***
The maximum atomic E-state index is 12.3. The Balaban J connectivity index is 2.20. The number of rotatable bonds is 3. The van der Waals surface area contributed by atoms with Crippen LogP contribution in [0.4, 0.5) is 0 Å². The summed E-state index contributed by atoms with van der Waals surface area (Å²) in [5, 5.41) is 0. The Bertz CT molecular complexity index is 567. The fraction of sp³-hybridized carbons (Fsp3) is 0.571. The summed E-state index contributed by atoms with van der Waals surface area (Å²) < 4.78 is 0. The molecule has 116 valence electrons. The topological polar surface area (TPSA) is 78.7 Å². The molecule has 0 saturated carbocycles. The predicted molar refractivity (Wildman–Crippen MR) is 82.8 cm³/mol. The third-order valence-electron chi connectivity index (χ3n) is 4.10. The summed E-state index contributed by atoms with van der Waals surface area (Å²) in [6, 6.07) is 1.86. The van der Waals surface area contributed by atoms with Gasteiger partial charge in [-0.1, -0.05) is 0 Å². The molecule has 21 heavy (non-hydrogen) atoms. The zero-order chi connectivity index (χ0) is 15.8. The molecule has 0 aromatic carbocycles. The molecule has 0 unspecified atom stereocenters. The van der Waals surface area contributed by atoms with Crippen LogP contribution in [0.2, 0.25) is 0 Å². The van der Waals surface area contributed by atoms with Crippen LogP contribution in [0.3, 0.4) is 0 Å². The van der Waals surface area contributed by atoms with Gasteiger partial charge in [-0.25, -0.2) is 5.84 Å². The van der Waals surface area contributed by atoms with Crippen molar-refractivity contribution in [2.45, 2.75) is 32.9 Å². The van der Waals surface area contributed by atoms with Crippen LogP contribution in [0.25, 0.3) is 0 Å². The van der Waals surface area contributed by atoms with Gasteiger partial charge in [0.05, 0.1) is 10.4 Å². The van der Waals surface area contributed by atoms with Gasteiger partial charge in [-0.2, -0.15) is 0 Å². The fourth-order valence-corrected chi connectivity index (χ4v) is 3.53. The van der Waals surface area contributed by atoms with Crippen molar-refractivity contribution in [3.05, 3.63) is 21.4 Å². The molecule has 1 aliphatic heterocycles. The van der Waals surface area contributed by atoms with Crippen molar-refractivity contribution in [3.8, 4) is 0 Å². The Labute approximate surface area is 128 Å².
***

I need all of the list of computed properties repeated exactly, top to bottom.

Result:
The maximum atomic E-state index is 12.3. The Balaban J connectivity index is 2.20. The number of rotatable bonds is 3. The van der Waals surface area contributed by atoms with Crippen LogP contribution in [0.4, 0.5) is 0 Å². The summed E-state index contributed by atoms with van der Waals surface area (Å²) in [5, 5.41) is 0. The Bertz CT molecular complexity index is 567. The fraction of sp³-hybridized carbons (Fsp3) is 0.571. The summed E-state index contributed by atoms with van der Waals surface area (Å²) < 4.78 is 0. The molecule has 116 valence electrons. The topological polar surface area (TPSA) is 78.7 Å². The molecule has 0 saturated carbocycles. The predicted molar refractivity (Wildman–Crippen MR) is 82.8 cm³/mol. The third-order valence-electron chi connectivity index (χ3n) is 4.10. The summed E-state index contributed by atoms with van der Waals surface area (Å²) in [6, 6.07) is 1.86. The van der Waals surface area contributed by atoms with Gasteiger partial charge in [-0.1, -0.05) is 0 Å². The molecule has 21 heavy (non-hydrogen) atoms. The zero-order chi connectivity index (χ0) is 15.8. The molecule has 0 aromatic carbocycles. The molecule has 0 unspecified atom stereocenters. The van der Waals surface area contributed by atoms with Crippen LogP contribution in [0.2, 0.25) is 0 Å². The van der Waals surface area contributed by atoms with Crippen LogP contribution in [0.3, 0.4) is 0 Å². The van der Waals surface area contributed by atoms with Gasteiger partial charge in [-0.25, -0.2) is 5.84 Å². The van der Waals surface area contributed by atoms with Crippen molar-refractivity contribution in [2.45, 2.75) is 32.9 Å². The van der Waals surface area contributed by atoms with Crippen LogP contribution in [0.25, 0.3) is 0 Å². The van der Waals surface area contributed by atoms with Gasteiger partial charge in [0.05, 0.1) is 10.4 Å². The van der Waals surface area contributed by atoms with Gasteiger partial charge in [-0.2, -0.15) is 0 Å². The fourth-order valence-corrected chi connectivity index (χ4v) is 3.53. The van der Waals surface area contributed by atoms with Crippen molar-refractivity contribution in [3.05, 3.63) is 21.4 Å². The molecule has 1 aliphatic heterocycles. The van der Waals surface area contributed by atoms with Crippen molar-refractivity contribution in [3.8, 4) is 0 Å². The Labute approximate surface area is 128 Å².